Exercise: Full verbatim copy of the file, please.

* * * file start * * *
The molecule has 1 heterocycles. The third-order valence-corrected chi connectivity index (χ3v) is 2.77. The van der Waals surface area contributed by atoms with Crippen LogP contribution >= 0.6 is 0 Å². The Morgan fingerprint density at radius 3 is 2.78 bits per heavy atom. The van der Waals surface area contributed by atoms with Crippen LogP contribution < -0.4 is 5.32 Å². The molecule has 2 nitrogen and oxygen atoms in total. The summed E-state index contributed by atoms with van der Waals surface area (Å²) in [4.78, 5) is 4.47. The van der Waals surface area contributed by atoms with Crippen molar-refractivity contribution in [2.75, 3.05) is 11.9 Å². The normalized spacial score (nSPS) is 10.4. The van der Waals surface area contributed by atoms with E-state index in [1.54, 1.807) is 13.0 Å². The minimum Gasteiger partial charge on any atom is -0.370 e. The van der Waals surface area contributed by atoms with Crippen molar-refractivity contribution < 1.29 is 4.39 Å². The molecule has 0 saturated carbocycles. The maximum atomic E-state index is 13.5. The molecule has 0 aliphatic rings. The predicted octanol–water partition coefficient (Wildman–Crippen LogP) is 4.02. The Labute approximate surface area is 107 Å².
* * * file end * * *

The molecule has 1 heterocycles. The third-order valence-corrected chi connectivity index (χ3v) is 2.77. The van der Waals surface area contributed by atoms with Crippen LogP contribution >= 0.6 is 0 Å². The Morgan fingerprint density at radius 3 is 2.78 bits per heavy atom. The van der Waals surface area contributed by atoms with Crippen LogP contribution < -0.4 is 5.32 Å². The molecule has 2 nitrogen and oxygen atoms in total. The summed E-state index contributed by atoms with van der Waals surface area (Å²) in [4.78, 5) is 4.47. The van der Waals surface area contributed by atoms with Crippen molar-refractivity contribution in [2.75, 3.05) is 11.9 Å². The normalized spacial score (nSPS) is 10.4. The van der Waals surface area contributed by atoms with E-state index in [1.54, 1.807) is 13.0 Å². The minimum Gasteiger partial charge on any atom is -0.370 e. The van der Waals surface area contributed by atoms with Crippen molar-refractivity contribution < 1.29 is 4.39 Å². The molecule has 0 saturated carbocycles. The maximum atomic E-state index is 13.5. The molecule has 0 aliphatic rings. The predicted octanol–water partition coefficient (Wildman–Crippen LogP) is 4.02. The Labute approximate surface area is 107 Å².